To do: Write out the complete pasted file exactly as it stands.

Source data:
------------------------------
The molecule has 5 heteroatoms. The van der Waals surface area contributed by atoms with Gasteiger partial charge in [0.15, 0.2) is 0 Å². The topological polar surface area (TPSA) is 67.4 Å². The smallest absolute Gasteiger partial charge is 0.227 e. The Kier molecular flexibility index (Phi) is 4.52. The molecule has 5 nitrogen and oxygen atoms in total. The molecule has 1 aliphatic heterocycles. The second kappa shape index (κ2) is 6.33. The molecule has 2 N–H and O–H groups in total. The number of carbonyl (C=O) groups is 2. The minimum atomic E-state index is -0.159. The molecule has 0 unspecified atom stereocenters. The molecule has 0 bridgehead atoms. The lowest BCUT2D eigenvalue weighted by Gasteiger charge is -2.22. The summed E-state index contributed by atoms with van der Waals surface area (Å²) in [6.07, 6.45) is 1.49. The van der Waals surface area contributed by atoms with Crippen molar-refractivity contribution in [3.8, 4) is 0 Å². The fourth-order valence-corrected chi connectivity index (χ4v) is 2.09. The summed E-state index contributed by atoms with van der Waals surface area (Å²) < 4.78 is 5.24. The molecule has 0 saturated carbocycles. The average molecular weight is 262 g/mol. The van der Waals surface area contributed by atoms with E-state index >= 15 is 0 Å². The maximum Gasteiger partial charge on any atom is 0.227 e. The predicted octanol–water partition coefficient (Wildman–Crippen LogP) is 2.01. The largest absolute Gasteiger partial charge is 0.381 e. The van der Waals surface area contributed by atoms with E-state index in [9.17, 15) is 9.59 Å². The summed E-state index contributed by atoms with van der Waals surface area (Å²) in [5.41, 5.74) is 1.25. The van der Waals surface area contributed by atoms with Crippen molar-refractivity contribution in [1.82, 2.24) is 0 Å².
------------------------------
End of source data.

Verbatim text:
The molecule has 5 heteroatoms. The van der Waals surface area contributed by atoms with Gasteiger partial charge in [0.15, 0.2) is 0 Å². The topological polar surface area (TPSA) is 67.4 Å². The smallest absolute Gasteiger partial charge is 0.227 e. The Kier molecular flexibility index (Phi) is 4.52. The molecule has 5 nitrogen and oxygen atoms in total. The molecule has 1 aliphatic heterocycles. The second kappa shape index (κ2) is 6.33. The molecule has 2 N–H and O–H groups in total. The number of carbonyl (C=O) groups is 2. The minimum atomic E-state index is -0.159. The molecule has 0 unspecified atom stereocenters. The molecule has 0 bridgehead atoms. The lowest BCUT2D eigenvalue weighted by Gasteiger charge is -2.22. The summed E-state index contributed by atoms with van der Waals surface area (Å²) in [6.07, 6.45) is 1.49. The van der Waals surface area contributed by atoms with Crippen molar-refractivity contribution in [3.8, 4) is 0 Å². The fourth-order valence-corrected chi connectivity index (χ4v) is 2.09. The summed E-state index contributed by atoms with van der Waals surface area (Å²) < 4.78 is 5.24. The molecule has 0 saturated carbocycles. The average molecular weight is 262 g/mol. The van der Waals surface area contributed by atoms with E-state index >= 15 is 0 Å². The maximum Gasteiger partial charge on any atom is 0.227 e. The predicted octanol–water partition coefficient (Wildman–Crippen LogP) is 2.01. The largest absolute Gasteiger partial charge is 0.381 e. The van der Waals surface area contributed by atoms with E-state index in [9.17, 15) is 9.59 Å². The summed E-state index contributed by atoms with van der Waals surface area (Å²) in [5.41, 5.74) is 1.25. The van der Waals surface area contributed by atoms with Crippen molar-refractivity contribution in [1.82, 2.24) is 0 Å².